Focusing on learning and purpose, we designed Kudoz around four outcomes:
- greater sense of self & future;
- improved soft skills & independence;
- expanded social networks & job opportunities;
- reduced stigma.
We have seen significant impact on all outcomes. 32 of the 39 of Kudoers from the last cohort have experienced change on at least two indicators. For example, after going on just 4 experiences, Jay discovered a newfound passion for birdwatching; enrolled in a meet-up group; navigated the bus on his own; and reported feeling “more purposeful and excited to get up in the morning.”
54 of our first 100 Hosts never before interacted 1:1 with a person with a disability. From hosting a Kudoz experience, 90% changed their perspective. Jennifer, who runs a deodorant making experience, said, “It put a real, human personality to something that’s normally just a stereotype. I’m well-versed in feminism but when it comes to rights to people with disabilities I could do a lot better and be more inclusive.”
There over 22K adults with a cognitive disability in BC, and with autism diagnoses on the rise, demand for solutions like Kudoz will only rise.
IMPACT ON ORGANIZATIONS
Greater prototyping capacity
27 staff of disability service organizations spent 20% of their time using prototyping methods. A year later, more than one-third of them have iterated routines, meetings, communication channels, and HR practices. These changes were initiated by staff themselves, without involving consultants or service designers. [Aguirre, 2016].
From lessons learned, 12 additional staff are now receiving prototyping coaching, and 100% of them have applied the methods to their own settings.
“Staff left more engaged, thoughtful, and more awake. There were even conversations between staff in the hallways afterwards (and that never happens!)”
− Senior Manager describing how he prototyped a new kind of staff meeting
Better intelligence for decision-making
Kudoz has built up a body of fresh data about adults living with cognitive disabilities, and instituted a new way of collecting information and harvesting insights.
“Kudoz has completely shifted the way we think of innovation and service design − from the role of ethnography and design to the application of social science theories and thinking at the level of determinants. We are inspired, energized and ready to press forward.”
− Gord Tulloch, Director of Innovation, posAbilities
Inspired new possibilities
Kudoz has demonstrated an intentional R&D process in the social sector, and has generated momentum to tweak policies and practices hindering innovation. This is significant in a sector so focused on risk mitigation and service delivery.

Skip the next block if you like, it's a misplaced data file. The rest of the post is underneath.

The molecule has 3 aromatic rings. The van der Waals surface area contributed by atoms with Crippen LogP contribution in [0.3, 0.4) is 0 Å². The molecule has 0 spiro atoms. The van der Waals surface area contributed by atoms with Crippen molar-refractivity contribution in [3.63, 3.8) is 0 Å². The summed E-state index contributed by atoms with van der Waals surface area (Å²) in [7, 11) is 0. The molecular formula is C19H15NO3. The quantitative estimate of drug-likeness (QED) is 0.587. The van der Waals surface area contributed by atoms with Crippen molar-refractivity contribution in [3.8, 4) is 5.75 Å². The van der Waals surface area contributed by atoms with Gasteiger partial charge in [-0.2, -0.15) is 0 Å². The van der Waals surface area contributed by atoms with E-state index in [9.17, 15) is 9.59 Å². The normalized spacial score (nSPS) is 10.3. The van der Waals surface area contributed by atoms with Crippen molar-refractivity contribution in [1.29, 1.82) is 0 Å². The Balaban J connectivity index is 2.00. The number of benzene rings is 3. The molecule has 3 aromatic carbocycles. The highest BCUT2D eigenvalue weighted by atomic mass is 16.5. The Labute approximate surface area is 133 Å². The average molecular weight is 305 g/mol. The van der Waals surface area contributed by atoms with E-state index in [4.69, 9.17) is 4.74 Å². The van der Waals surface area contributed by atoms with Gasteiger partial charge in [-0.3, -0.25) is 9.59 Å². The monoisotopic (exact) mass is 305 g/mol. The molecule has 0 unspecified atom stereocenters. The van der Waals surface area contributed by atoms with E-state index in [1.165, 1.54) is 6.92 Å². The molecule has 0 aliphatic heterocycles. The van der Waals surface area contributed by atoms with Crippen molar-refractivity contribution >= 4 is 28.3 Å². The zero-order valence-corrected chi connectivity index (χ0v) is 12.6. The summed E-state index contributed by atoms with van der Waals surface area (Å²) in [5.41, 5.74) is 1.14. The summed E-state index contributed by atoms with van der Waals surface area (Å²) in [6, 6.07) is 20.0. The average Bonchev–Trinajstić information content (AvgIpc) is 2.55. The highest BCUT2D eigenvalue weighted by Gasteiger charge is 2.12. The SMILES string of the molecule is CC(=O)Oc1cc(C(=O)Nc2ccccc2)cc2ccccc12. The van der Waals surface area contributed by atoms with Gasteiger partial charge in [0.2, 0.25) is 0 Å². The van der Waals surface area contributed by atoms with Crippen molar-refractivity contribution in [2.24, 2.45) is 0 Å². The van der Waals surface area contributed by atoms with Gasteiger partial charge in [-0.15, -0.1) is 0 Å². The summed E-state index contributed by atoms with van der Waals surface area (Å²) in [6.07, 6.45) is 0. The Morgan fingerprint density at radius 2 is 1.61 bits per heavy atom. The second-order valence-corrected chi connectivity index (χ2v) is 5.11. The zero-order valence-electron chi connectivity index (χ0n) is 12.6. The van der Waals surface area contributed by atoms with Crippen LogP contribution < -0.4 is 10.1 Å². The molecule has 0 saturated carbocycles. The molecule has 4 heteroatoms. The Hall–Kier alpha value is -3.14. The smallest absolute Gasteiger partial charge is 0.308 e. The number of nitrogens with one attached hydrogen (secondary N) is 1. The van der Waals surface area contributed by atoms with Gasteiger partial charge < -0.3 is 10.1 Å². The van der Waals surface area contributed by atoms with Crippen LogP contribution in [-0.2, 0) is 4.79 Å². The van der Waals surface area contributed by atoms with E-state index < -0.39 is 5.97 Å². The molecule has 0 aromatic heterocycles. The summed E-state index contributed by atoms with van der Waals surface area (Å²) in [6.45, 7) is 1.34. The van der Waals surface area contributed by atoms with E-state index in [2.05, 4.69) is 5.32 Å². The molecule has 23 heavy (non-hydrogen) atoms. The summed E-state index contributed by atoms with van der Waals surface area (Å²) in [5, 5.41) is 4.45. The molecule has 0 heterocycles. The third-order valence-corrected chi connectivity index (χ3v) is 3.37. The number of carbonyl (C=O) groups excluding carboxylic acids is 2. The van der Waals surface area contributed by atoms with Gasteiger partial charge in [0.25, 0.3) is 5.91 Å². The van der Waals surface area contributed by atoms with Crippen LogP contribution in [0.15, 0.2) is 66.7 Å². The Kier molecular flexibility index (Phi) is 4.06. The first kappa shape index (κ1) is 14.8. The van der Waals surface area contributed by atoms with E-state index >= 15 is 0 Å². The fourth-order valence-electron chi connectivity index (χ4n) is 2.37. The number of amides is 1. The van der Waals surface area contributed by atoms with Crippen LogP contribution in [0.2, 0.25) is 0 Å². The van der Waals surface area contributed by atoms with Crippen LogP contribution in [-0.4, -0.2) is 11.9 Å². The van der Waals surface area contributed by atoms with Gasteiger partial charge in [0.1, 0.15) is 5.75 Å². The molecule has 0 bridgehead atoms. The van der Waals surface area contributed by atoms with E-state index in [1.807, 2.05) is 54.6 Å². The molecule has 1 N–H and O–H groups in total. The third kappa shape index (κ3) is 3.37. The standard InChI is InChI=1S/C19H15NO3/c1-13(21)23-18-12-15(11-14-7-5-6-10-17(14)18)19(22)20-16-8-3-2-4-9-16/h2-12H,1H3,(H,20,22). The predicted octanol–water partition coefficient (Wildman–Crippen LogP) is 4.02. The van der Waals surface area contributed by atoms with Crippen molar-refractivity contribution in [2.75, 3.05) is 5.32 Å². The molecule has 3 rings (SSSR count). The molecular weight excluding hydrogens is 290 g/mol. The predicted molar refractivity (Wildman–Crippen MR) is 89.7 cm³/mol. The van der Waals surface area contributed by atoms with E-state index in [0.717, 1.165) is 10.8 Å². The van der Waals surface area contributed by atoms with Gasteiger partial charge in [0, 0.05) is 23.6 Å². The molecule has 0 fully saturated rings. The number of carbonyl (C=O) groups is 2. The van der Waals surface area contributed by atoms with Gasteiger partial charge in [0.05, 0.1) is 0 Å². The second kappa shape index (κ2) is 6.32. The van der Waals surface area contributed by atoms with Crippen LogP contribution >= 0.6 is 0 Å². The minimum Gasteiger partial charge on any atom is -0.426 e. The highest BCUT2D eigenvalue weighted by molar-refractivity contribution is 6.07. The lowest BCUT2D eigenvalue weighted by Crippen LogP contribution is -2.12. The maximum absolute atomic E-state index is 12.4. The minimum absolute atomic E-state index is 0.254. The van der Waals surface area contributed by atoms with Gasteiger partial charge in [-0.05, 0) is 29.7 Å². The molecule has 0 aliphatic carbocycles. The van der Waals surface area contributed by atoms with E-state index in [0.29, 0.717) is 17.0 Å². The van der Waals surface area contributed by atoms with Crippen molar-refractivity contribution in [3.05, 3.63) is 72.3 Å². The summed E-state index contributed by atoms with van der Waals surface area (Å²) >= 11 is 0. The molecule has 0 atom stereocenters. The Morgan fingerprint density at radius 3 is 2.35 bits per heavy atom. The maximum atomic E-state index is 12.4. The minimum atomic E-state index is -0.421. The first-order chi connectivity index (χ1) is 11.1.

“Kudoz has generated a new way for staff on all levels to approach and consider the impact of their efforts. The reflective learning practices woven into Kudoz have echoed throughout our organization. As a result, our conversations and practices are becoming less focused on risk and daily delivery, and more on learning."
− Richard Faucher, Executive Director, Burnaby Association for Community Inclusion
IMPACT ON SYSTEM LEVEL
Activated community resource
Kudoz has mobilized city governments, business improvement districts, retirees, and students. To date, Kudoz has recruited and coached over 180 community members to share their time, skills, and passions. Each week, we add 4 to 5 Hosts to the Kudoz catalogue. We expect Kudoz to become the most meaningful and easiest way to volunteer.
Greater flexibility in procurement and contracting
Kudoz has a knock-on impact on the methods of the wider system. The government funder has had a seat at the table for two years, and allowed service delivery dollars to be redirected towards development. They are an active partner as we rethink procurement and contracting. At the same time, the system explores a new funding stream for services like Kudoz using a design-led approach. This is significant in a system where top-down planning holds sway.
“From our initial “starter project” to now, Kudoz has advanced an agenda of system change. As the service design emerged, they tested new routes for families to on-board the service. A couple of years in, Kudoz designed a methodology to harvest the assets of our communities, connect people to those assets and to create meaningful exchanges between individuals with disabilities and people they have never met. This holds the promise of shifting from the sphere of solely paid services to one in which unpaid services supplement paid services, both reducing service costs, providing positive customer experiences and delivering person centered outcomes.”
− Jack Styan, VP Strategic Initiatives, Community Living British Columbia (government funder)